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April 18, 2006

Thank You genre: Indie-Script

I really appreciate all those who have taken the time to stop by Thought Theater. It's been encouraging to see the number of visitors steadily increasing and to witness the many readers who continue to return to the site. If you haven't already done so, I hope you will take some time to read some of the older postings that were in place before you may have found Thought Theater. It gives the reader a broader perspective of the overall content mix and a better understanding of my own thoughts about numerous issues. If it hasn't already become apparent, my curiosities are rather varied so hopefully there will be something of interest to all.

I will continue to post about a wide mix that includes current topics and news, relationships, humor, photography, and well as the more reflective postings that attempt to look below the surface. For a more comprehensive list of topics, please refer to the "genre" listings in the right-hand column.

I encourage you to add comments about what you read but to also insert your own insights and observations. Anything short of a novel is welcome. I enjoy the dialogue and it helps me expand and refine my own awareness. We may not always agree but my own preference is to keep the dialogue civil and productive so you needn't be concerned about personal attacks...I just don't see that as productive. I much prefer wit, humor, and the occasional snarky remark. Feel free to return the volley. Thanks again for visiting Thought Theater. I look forward to the exchange.

Daniel DiRito | April 18, 2006 | 1:34 PM | link | Comments (0)
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April 14, 2006

A Deep Breath: There's Still 94 Years genre: Indie-Script

Well it's been two weeks now since Thought Theater came out from behind the security of a password. Those fourteen days went awfully fast...which for me isn't necessarily a bad thing since I'm prone to boredom. Nonetheless, it seems appropriate to stop for a moment in order to reflect on where I've been and what I think I may have learned.

In my high school, the Headmaster was a remarkably insightful person and my particular group of friends spent a good deal of time with Ed during the school year as well as the summer. Although he never said it in so many words, Ed lived each day as if there were no tomorrow. There were countless demonstrations. I did take note of one particular conversation. He told me that despite his record of notable positions in education (he also wasn't inclined to stay in any one particular position), he hadn't saved a penny. He paused for a moment before saying, "and I don't regret it."

We constantly asked him to tell us the secret of life and he assured us that he would...but not until we graduated. Like a cherished home movie, that moment remains a vivid image. We were standing on the steps of the Cathedral, having just finished the graduation ceremony, when I reminded him that it was time to tell me the secret. In retrospect, I think I knew what he was going to say but I wanted to hear the words. In his charming Boston accent, he said, "Dan, there is no secret to simply live it."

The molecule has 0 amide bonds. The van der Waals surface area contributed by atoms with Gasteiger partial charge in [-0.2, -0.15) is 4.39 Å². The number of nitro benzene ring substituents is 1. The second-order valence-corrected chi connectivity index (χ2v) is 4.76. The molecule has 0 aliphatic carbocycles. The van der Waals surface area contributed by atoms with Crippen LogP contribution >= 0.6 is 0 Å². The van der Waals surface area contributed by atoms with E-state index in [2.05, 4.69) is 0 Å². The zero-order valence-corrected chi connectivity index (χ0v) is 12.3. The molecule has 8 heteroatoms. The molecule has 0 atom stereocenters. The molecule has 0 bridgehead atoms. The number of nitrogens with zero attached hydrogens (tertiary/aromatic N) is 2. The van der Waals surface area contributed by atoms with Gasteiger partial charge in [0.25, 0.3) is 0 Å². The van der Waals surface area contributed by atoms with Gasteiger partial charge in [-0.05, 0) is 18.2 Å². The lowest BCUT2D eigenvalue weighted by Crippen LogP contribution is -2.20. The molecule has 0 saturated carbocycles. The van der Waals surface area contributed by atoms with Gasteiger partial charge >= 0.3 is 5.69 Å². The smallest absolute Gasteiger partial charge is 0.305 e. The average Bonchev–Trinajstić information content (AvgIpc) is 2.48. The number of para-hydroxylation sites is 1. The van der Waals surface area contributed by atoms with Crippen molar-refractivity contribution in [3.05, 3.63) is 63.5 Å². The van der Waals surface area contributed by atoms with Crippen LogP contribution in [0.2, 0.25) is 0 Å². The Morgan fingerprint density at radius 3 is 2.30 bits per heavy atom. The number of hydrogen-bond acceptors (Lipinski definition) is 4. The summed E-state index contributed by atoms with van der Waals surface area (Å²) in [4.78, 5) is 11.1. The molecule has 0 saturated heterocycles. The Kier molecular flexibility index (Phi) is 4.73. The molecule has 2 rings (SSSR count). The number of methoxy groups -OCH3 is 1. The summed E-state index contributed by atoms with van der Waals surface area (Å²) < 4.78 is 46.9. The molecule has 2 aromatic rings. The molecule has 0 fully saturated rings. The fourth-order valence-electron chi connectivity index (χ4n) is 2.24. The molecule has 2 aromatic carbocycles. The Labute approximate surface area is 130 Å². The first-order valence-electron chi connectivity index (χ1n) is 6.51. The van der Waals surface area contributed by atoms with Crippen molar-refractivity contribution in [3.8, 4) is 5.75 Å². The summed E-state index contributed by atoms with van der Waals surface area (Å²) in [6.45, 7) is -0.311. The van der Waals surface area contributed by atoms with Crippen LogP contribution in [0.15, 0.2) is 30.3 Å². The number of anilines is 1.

Over the years, I've often thought back on those words. Many times it felt as if they were the words of strangers spoken in languages I couldn't comprehend. Those moments told me that it was time for change. Initially, I resisted and held my ground thinking change would come to me. Sometimes it did...but it was rarely the change I preferred. Much like a failing tree on a hillside overlooking a brook, waiting stoically for the water to rise high enough to provide a much needed drink, that eventually realizes it must reach out for water if it is to survive, I came to understand that life is the same. Life is not a carnival ride whereby we pay a fare to be whisked away in a whirlwind to new places filled with new surroundings and surprises.

The last three years have been part of my own journey to reach out. The launching of Thought Theater is one segment in a host of changes. The last two weeks have been quite similar to the beginning of my trip around the world a little more than a year ago. It's been me alone again with absolute strangers...something I particularly enjoy but only recently came to fully appreciate. It's difficult to explain. For the most part it's about fulfilling the words that Ed spoke so long ago. It's also about reaching out in numerous ways to find and effect change.

People are fascinating. One thing is certain...wherever people are involved, anything is possible. It's hard to say if I think I've been surprised by the events of these two weeks. My general nature is such that I often expect the unexpected, so in that sense one could say I'm not surprised. At the same time, much of what has transpired, I didn't fully anticipate, although in hindsight it fits my perceptions of the nature of people and the world we inhabit.

Strangely enough, I've always liked politics, although not simply because I'm singularly interested in political matters. Actually, the political arena may be the single best place to watch and learn about people. Few other topics stir as much passion as politics and religion. I mention religion primarily because it has seemingly become an integral part of politics in recent years. For me, it seems a rather difficult and dangerous marriage.

As I've found myself in conversations at numerous blogs this past two weeks, some interesting, if not troubling, patterns have emerged. Conventional thinking is that the internet allows people to breech the divide of distance in order to share ideas and observations. To a degree that is true. However, I see much of this new "communication" being less about communicating and more about contentious attacks. Most fascinating is the fact that this behavior takes place at sites where one would expect more consensus than conflict and yet the opposite is just as likely.